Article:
Godzilla film review
Aaron Taylor-Johnson, Bryan Cranston, Elizabeth Olsen, Juliette Binoche, David Strathairn, Ken Watanabe
Max Borenstein and Dave Callaham
Warner Bros. Pictures
CRITIC’S RATING: ** 1/2 stars (out of 4 stars)
Cinema’s legendary large lizard is back trampling over the escapist dreams and desires of those humans that dare to stand in the way of the mighty Godzilla. In fact, this latest reboot of the popularized classic movie monster promises its share of colorful carnage and familiar nostalgia that moviegoers may want to associate with the raucous reptile. Director Gareth Edwards’s Godzilla has its expected dosage of visual whimsy and dashing special effects flourishes that should be indicative of a stimulating pre-summertime spectacle. Despite a paper thin story that occasionally feels muddled Godzilla nevertheless does engage in eye-popping entertainment that sustains the mythical reputation of the gigantic fire-breathing beast. Thankfully, this millennium edition of Edwards’s monstrous menace outshines the anemic offering that was hatched in Roland Emmerich’s forgettable 1998 version of Godzilla.
Godzilla purists may recall the treasured cheesiness of the slew of late 1950’s/early 1960’s Japanese vehicles that featured the colossal creature ripping apart the region in random fury. Of course pitting Godzilla against other terrifying opponents–say the likes of King Kong, Mothra or Rodan–was always a devilish delight because it resembled the world of wrestling where the “G-man” could take on the role of either a babyface or heel depending on the confrontational circumstances.
Screenwriters Max Borenstein and Dave Callaham pretty much gives Godzilla an Americanized glossy makeover–something that somewhat gets lost in translation given the lumbering lad’s longtime yesteryear association with creating havoc in the Far East. Still, it is an intriguing premise to present the wandering scaly-skinned big bad boy to the international masses while using the various cities and continents as his spacious backyard for spontaneous destruction. For what it is worth, Godzilla is a reactionary blockbuster that resonates with roaring giddiness even though its manufactured charm is invested in a sleek techno-driven package wrapping with a notable cast in accompaniment.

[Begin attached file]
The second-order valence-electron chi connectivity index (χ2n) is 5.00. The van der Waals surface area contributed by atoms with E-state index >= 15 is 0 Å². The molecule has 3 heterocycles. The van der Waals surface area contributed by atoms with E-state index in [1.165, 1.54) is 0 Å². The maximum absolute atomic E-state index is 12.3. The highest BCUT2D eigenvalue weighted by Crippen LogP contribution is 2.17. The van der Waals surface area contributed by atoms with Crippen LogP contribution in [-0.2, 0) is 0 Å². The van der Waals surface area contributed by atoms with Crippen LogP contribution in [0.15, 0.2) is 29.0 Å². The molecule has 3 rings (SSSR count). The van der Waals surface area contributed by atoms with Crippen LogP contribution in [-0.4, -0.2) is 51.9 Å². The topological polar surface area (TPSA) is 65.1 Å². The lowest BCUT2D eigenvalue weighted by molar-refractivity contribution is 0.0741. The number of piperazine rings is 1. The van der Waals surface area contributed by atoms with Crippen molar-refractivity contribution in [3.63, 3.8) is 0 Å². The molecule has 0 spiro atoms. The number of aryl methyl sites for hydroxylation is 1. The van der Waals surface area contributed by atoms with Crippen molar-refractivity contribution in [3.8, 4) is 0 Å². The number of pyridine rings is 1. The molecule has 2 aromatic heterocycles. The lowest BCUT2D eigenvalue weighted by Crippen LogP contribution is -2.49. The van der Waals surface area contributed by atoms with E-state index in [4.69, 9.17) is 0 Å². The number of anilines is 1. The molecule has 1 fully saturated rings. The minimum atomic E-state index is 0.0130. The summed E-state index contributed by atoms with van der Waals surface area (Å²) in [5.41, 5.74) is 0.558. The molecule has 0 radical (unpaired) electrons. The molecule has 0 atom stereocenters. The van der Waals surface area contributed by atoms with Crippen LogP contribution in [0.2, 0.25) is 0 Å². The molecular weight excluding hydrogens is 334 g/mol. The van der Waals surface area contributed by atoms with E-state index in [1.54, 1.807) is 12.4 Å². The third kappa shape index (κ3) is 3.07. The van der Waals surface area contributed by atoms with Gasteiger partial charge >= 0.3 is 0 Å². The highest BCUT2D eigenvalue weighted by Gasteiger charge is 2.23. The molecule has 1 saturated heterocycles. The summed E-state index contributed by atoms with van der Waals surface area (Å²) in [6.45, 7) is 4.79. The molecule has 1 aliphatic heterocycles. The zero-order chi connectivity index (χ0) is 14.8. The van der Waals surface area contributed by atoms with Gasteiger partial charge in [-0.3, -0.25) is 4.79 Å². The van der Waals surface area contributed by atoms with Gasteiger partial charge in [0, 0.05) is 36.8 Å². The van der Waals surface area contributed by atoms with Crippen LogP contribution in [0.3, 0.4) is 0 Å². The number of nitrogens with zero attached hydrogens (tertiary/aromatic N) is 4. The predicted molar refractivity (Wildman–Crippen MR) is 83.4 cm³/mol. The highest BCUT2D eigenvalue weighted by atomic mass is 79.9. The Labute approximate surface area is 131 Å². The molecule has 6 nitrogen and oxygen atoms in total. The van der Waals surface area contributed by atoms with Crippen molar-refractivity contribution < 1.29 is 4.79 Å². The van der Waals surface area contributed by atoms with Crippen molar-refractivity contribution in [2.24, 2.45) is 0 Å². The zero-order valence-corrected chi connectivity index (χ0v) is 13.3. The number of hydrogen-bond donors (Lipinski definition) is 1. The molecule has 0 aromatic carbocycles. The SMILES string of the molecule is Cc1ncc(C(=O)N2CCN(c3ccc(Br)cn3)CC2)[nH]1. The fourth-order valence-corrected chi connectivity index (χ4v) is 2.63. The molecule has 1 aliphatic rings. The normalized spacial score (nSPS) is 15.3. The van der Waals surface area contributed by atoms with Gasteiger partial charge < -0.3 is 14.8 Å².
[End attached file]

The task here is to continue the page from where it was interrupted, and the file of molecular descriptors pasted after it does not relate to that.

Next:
Obviously, Edwards’s Godzilla pays respectable homage to the flawed yet imaginative monster mash movies made in the Golden Age of mock-shock cinema where cheaply-made creature feature flicks were cosmetically inferior but inexplicably winning in its low-grade suspense inspired by fear factors of realistic nuclear devastation and human annihilation. There was always a legitimate sense of paranoia and anarchy that made the Godzilla movies of yesterday so penetrating beyond the campy trappings of a scotch tape-made production. Edwards does wisely incorporate the same messaging that is both refreshing and significant–that his top-notch performers and the rest of the on-screen humanity are dismissive and expendable because at the end of the day “the beast of burden” known as Godzilla is the Number One turbulent center of attention. The important thing to remember is that despite how many various showcases that movie audiences are subjected to regarding the exploits of one of the film’s greatest walking natural disasters it is reassuring to know that the histrionics of Godzilla remain iconic and unfazed.
Avid sci-fi fans may some reservations about the flimsy scientific fodder behind Godzilla’s definitive drive but that is not enough to reject the sensational and surrealistic vibes that this big-budget actioner methodically builds from one scene to another. The premise finds a pair of deadly and freakish insect-bred pests en route to 21st century San Francisco to conduct some extreme mating rituals in hopes of multiplying and spreading their proverbial wings in the process. The antagonistic buggy beasts make some chaotic pit stops along the way in places such as Las Vegas and Honolulu (aptly channeling a real-life historical attack that brings to mind Pearl Harbor) to wreak havoc in their tedious travels. Soon, a cranky Godzilla rises from the deep ocean and makes his combative presence known to these intrusive and brash buggers with the understanding that they are not going to screw with the natural order of the world’s balance. Alas, the badass G-man has arrived!